Decreasing Obesity or Increasing Guilt? A Critique of the Labeling of Menus with Calories – Francine L Maloney
On March 23, 2010 President Obama signed Public Law 111-148, previously known as the Health Reform Bill, into act. Among the 904 pages, there are new laws regarding health insurance among Americans, taxes on tanning salons and tax rebates for small business owners; all of which received vast media attention. But about half-way through the document one will stumble upon “Section 4205. Nutrition Labeling of Standard Menu Items in Chain Restaurants,” a part of which states, a “retail food establishment that is part of a chain with 20 or more locations…shall disclose in a clear and conspicuous manner …the number of calories contained on the standard menu item” (1).
In the past 30 years, the prevalence of obesity in the United States has increased substantially, from 23% to 31%, most of which has been attributed to a decrease in exercise and an increase in calorie consumption (2). In 1990, while obesity was still on the rise, the Food and Drug Administration (FDA) required nutrition labels be placed on food products (3). It would take another 14 years before the FDA’s Obesity Working Group would recommend providing nutritional information at the point of sale in restaurants (3).
Since 2004, restaurants across the United States, most notably fast food chains, have been mandated to have nutritional information available to customers. As customers have noticed, and the media has reported on, these brochures are not always in the most obvious of locations. Some chain restaurants have tried to curb this problem by putting in kiosks, which their customers can easily step up to while waiting for their table, look through the menu of available items and find the full list of nutritional information. While this may solve the problems of misplaced brochures and small print, it also creates a host of new issues. For example, the Unos Chicago Grill Restaurant does not list all menu items in their kiosks, and those that are offered are often in multiple serving sizes – potentially misleading some customers into thinking their pasta dish has 640 calories when there are really two servings and 1280 calories (excluding the calories from the breadstick that is served with the dish) (4).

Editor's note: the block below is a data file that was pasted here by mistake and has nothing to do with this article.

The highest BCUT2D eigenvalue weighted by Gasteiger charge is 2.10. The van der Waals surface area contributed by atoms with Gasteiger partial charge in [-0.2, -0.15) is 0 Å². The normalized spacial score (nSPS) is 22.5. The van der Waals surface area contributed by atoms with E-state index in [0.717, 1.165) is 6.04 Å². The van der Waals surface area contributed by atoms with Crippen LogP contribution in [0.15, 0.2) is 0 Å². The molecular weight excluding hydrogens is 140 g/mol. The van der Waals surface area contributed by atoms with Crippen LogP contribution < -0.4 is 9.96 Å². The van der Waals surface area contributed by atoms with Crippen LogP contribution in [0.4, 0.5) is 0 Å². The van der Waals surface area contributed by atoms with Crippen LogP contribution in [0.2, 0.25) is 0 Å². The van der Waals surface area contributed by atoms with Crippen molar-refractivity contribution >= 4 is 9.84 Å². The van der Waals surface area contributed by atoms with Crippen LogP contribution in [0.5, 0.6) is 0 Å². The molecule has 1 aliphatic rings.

The current passage of this public law will attempt to use the social expectations theory of public health. The social expectations theory works on the foundation of taking the thought, or individual, out of the decision making process and changing the drive of behaviors by law (5). There are numerous laws in the United States that use the social expectations theory effectively, such as prohibiting drinking and driving. Once driving under the influence was no longer an option under new laws, the social expectation was to have a designated driver whenever drinking was going to take place. The thought process of whether or not to drink and drive was eliminated and it was replaced with a new expectation (5).
Although social expectation theory is often effective at changing social norms, especially when linked to policy changes, there is clear evidence that groups of individuals will break the social norm. Just as teenagers often do not wear seatbelts, while the majority of society abides by the social expectation of wearing one; I believe there will be classes of individuals who will not follow the expectations of how the new menu labeling will affect food choices.